This module will use a range of methods to support student-centred learning. These include lectures, student-centred seminars, group work, group presentations, blended learning, including video material, and guest speakers. All of which will be supported by the use of a Virtual Learning Environment (GCU Learn/Blackboard), which will be used to facilitate group discussions, provide access to additional reading links and audio visual material. In addition to the class contact time in lectures and seminars, students will be supported in their independent learning and peer-learning through seminar preparation and activities, group working including the group presentation assignment which will encourage collaboration and peer-review. Assessment will consist of a group presentation an individual essay and a 2 hour exam. GSBS will continue to use the advancement of GCU Learn as a blended learning tool through its teaching and learning as well as through engagement with students. GSBS will ensure that all modules are GCU Learn enabled and with the support of the Learning Technologists at the cutting edge of development of online materials. Academic staff and the Learning Technologists will continue to work together to develop and operate all modules on GCULearn to ensure student support and information sharing. Students are provided with formative and summative feedback via a variety of mechanisms. Feedback on coursework is provided within 3 working weeks of submission. As university for the common good, equality and diversity principles are core GCU values. Equality, diversity and inclusivity is embedded in this module through the creation of learning, teaching and assessment strategies that promote equality of opportunity, eliminate discrimination and harness the benefits of functional and demographic diversity. Engaging students of different class, race and ethnic backgrounds, gender identity, sexual orientation and beliefs is ensured in this module in the following ways; b7 A curriculum that is accessible and meaningful to all by actively valuing diversity and encouraging students to draw on their own experiences in relation to the module content; b7 Conscious use of language and module content that is free from stereotyping, sexism, racism, homophobia, transphobia and discrimination based on systems of belief b7 Recognition and awareness of perceived power imbalances within the student cohort (e.g. gender, race, class and intersecting identities). This is dependent on identifying the characteristics of the student cohort before the module commences.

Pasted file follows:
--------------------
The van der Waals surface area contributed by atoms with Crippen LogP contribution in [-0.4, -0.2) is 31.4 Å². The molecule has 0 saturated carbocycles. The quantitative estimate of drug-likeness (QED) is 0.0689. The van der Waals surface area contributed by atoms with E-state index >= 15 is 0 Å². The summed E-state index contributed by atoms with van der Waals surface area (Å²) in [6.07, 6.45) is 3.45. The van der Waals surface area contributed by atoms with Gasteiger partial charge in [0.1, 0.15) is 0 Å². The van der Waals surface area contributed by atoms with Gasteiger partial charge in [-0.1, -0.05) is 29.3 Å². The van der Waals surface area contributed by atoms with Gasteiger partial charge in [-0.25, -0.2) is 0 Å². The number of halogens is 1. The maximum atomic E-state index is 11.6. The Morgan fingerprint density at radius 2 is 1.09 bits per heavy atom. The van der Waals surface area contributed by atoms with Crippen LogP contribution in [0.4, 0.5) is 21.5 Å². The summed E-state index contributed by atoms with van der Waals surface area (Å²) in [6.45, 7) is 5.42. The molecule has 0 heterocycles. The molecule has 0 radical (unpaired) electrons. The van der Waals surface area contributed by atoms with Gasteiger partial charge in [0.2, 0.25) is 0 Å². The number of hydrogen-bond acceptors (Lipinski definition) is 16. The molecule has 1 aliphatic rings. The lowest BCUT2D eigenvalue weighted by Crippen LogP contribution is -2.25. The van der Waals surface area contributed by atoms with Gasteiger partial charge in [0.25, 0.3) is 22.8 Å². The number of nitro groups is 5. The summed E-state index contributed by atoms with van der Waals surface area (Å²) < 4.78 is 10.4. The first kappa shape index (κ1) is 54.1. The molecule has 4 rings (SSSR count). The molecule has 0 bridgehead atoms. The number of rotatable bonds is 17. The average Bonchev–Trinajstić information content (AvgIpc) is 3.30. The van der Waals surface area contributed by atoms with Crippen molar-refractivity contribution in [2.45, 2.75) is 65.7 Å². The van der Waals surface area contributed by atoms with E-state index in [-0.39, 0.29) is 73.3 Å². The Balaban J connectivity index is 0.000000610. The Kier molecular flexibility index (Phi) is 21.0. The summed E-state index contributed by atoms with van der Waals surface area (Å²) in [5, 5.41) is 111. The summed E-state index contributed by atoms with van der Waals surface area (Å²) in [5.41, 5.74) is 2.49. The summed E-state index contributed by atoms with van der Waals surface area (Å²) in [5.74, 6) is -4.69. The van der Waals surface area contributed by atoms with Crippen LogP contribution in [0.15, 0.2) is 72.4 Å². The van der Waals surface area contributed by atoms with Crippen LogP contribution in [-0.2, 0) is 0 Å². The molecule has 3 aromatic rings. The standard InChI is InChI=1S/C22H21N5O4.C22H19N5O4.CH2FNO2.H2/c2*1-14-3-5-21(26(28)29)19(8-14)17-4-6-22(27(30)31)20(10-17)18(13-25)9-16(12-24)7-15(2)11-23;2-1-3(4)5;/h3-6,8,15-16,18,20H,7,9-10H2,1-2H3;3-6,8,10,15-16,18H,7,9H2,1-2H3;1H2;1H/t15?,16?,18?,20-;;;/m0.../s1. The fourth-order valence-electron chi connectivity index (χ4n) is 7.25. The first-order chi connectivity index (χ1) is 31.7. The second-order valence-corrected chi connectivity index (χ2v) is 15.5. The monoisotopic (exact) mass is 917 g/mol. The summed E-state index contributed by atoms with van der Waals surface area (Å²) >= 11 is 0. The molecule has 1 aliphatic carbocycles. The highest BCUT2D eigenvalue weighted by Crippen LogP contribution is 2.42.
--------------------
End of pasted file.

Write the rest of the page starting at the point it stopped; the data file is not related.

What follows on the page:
Indicative Reading

-567 Books and articles: Dicken, Peter (2011) Global Shift: Mapping the Changing Contours of the World Economy, Sage, London. Stiglitz, Joseph E. (2012) The Price of Inequality, W. W. Norton and Company, London. Stiglitz, Joseph E. (2010) Freefall: Free Markets and the Sinking of the Global Economy, Penguin Group, London. Sen, A. (1999) Development as Freedom, Oxford: Oxford University Press. Monbiot, G. (2003) The Age of Consent: A Manifesto for a New World Order. Flamingo Jackson, T (2009) Prosperity Without Growth, Earthscan, London. Coyle, D (2011) The Economic of Enough, Princeton University Press, London. -567 Online sources: <> -2160 Web page of the World Trade Organisation (WTO) <> World Bank site <> International Monetary Fund site <> Global Policy Forum source for critical articles on the activities of the World Bank, IMF and the WTO. <> web site of The Guardian good source of up to date information with a good archive and links to other sites. <> web site of BBC news, good source of up to date information with a good archive and links to other sites. <> BBC profile of IMF and World Bank <> Financial Times world news

Transferrable Skills

By the end of this module students will have gained competence in the following key areas: Analytical and critical thought Problem solving Ability to assess and debate complex concepts and issues Independent learning and self-management Development of academic writing and case study analysis Participate in group work Develop presentation skills

Module Structure

Activity Total Hours
Assessment (FT) 62.00
Independent Learning (FT) 92.00
Lectures (FT) 24.00
Seminars (FT) 22.00

Assessment Methods

Component Duration Weighting Threshold Description
Course Work 01 n/a 50.00 35% Individual essay - 2000 words
Exam 01 2.00 50.00 35% Exam - 2 hour exam